• Anderson, Tempest (February 1905). "On Certain Recent Changes in the Crater of Stromboli". The Geographical Journal. 25 (2): 123–138. doi:10.2307/1775878. JSTOR 1775878.
  • Anderson, Tempest (1905). "Recent changes in the crater Stromboli". The Scottish Geographical Magazine. 21 (7): 345–347. doi:10.1080/00369220508733583.
  • Anderson, Tempest (11 September 1885). "The Volcanoes of Auvergne". The Report of the British Association: 1017. Retrieved 23 June 2015.
  • Anderson, Tempest (10 September 1888). "The Volcanoes of the Two Sicilies". The Report of the British Association: 663. Retrieved 23 June 2015.
  • Anderson, Tempest; Johnston-Lavis, H. J. (10 September 1888). "Notes on the late Eruption in the island of Vulcano". The Report of the British Association: 664. Retrieved 23 June 2015.
  • Anderson, Tempest. "The Skaptar Jokull" (PDF). The Alpine Journal. 18: 216. Retrieved 23 June 2015.
  • Anderson, Tempest. "Vesuvius, the eruption of Sept. 1898" (PDF). The Alpine Journal. 19: 437. Retrieved 23 June 2015.
  • Anderson, Tempest. "The Grand Canon of the Colorado River" (PDF). The Alpine Journal. 20: 504. Retrieved 23 June 2015.
  • Anderson, Tempest. "La Coupe de Jaujac" (PDF). The Alpine Journal. 20: 504. Retrieved 23 June 2015.
  • Anderson, Tempest. "The volcanoes Bromo and Krakatau" (PDF). The Alpine Journal. 28: 178. Retrieved 23 June 2015.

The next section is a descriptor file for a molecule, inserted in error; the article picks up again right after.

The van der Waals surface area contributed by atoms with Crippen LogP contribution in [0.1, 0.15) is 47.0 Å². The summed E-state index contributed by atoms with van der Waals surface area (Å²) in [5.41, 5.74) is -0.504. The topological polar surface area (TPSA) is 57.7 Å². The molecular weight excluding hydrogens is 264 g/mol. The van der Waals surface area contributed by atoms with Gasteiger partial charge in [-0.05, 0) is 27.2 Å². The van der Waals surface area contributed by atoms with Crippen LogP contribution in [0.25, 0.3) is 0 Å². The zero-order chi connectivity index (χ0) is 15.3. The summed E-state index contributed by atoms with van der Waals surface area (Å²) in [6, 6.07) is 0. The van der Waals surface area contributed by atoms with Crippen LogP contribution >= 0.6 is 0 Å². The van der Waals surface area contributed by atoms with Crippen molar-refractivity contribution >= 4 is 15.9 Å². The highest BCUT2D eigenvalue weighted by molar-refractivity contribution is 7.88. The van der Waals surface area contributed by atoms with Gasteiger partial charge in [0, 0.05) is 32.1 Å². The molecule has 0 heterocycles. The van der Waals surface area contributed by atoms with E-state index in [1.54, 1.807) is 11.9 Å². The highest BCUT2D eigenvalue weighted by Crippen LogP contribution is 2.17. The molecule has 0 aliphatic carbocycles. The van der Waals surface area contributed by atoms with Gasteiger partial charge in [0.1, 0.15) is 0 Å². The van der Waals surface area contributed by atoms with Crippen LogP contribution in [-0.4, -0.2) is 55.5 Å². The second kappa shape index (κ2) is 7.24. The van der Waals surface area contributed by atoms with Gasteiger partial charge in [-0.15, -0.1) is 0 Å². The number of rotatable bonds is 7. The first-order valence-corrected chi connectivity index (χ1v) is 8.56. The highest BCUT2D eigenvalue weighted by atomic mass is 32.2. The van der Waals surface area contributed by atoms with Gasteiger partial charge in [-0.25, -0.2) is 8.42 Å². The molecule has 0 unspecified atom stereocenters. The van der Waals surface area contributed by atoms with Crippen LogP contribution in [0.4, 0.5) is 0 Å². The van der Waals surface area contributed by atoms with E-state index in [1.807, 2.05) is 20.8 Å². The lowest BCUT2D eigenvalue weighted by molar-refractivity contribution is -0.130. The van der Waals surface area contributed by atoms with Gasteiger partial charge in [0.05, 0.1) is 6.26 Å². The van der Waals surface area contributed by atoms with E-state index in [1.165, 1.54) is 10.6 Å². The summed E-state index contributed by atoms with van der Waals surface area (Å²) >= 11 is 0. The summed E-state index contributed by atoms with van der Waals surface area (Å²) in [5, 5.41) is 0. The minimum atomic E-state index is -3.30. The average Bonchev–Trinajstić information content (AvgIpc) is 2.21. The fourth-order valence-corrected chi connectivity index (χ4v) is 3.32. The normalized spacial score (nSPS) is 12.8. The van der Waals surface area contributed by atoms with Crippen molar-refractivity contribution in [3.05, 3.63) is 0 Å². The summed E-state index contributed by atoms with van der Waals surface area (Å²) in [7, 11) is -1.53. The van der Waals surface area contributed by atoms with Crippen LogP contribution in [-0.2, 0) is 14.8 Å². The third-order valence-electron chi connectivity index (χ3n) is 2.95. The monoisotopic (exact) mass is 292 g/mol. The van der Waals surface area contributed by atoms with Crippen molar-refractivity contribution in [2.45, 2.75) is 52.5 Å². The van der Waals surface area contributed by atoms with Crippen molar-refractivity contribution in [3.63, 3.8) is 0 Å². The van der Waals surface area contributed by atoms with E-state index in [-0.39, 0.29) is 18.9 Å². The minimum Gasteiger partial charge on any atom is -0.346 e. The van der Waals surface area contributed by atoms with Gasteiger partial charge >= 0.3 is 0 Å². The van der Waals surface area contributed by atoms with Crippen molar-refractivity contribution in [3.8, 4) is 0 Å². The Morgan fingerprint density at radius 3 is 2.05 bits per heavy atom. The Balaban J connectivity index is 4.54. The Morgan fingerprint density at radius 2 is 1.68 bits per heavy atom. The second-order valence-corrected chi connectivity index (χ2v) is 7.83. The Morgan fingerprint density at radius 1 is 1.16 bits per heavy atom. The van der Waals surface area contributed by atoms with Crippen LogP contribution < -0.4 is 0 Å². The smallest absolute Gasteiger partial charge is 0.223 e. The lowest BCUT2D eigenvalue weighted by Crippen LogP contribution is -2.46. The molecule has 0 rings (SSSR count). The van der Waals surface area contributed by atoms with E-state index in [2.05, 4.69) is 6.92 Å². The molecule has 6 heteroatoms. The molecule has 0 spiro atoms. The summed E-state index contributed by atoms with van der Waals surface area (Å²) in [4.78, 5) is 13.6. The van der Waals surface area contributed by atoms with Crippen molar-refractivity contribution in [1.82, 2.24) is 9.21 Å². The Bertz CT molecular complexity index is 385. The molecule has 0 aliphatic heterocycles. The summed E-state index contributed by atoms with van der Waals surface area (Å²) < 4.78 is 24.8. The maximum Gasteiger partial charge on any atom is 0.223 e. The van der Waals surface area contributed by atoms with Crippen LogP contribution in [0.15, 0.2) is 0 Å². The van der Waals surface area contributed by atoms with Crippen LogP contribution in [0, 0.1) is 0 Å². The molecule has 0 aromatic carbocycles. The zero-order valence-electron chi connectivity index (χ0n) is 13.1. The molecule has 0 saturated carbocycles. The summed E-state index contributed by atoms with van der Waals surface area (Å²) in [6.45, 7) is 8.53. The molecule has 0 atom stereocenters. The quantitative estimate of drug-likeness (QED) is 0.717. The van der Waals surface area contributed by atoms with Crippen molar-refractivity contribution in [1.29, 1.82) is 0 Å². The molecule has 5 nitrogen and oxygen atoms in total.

• Anderson, Tempest (1901). "A Swiss Holiday". Yorkshire Ramblers' Club Journal. 1 (3): 188–191. Retrieved 25 June 2015.

Books

Notes[edit]

  1. ^ Who's Who 1914, p. xxi
  2. ^ Tempest Anderson (1903) Volcanic Studies in Many Lands, London, John Murray, 202pp
  3. ^ "Obituary: Tempest Anderson, M. D., D. Sc". The Geographical Journal. 42 (5): 499–500. November 1913. JSTOR 1778747.
  4. ^ Pyrah, Barbara, ed. (1988), History of the Yorkshire Museum, p. 110
  5. ^ Critchley, Macdonald (August 1960). "Hughlings Jackson, the Man; and the Early Days of the National Hospital". Proceedings of the Royal Society of Medicine. 53 (8): 613–618. PMC 1869439. PMID 13812904.
  6. ^ Jim Spriggs (2013). "Dr Tempest Anderson (1846–1913)". Yorkshire Philosophical Society. Yorkshire Philosophical Society. Retrieved 26 September 2013.
  7. ^ "Records for Dr. Tempest Anderson". Exhibitions of the Royal Photographic Society 1870–1915. De Montfort University. 2008. Retrieved 26 September 2013.
  8. ^ "The Old Peterite Club Annual Meeting" (PDF). The Peterite. 21 (201): 570. July 1911. Archived from the original (PDF) on 7 April 2014.
  9. ^ "Obituary. Tempest Anderson, M.D., D.Sc., F.G.S." Geological Magazine. 50: 478–479. 1913. doi:10.1017/s0016756800127633.
  10. ^ Suthren, R. J. (2004). "Anderson, Tempest (1846–1913)". Oxford Dictionary of National Biography. Retrieved 3 December 2007.
  11. ^ Pyrah, Barbara, ed. (1988), History of the Yorkshire Museum, p. 129
  12. ^ Suthren, Roger J. (April 1978). "The Tempest Anderson Collection of Photographs at Yorkshire Museum" (PDF). The Newsletter of the Geological Curators Group. 2 (2): 68–80. Archived from the original (PDF) on 29 March 2015. Retrieved 23 June 2015.
  13. ^ Anderson, Tempest (1908). The Volcanoes of Guatemala. London: The Royal Geographical Society. pp. 473–489.
  14. ^ Anderson, Tempest (1908). The Volcanoes of Guatemala. London: The Royal Geographical Society. p. 480.

Further reading[edit]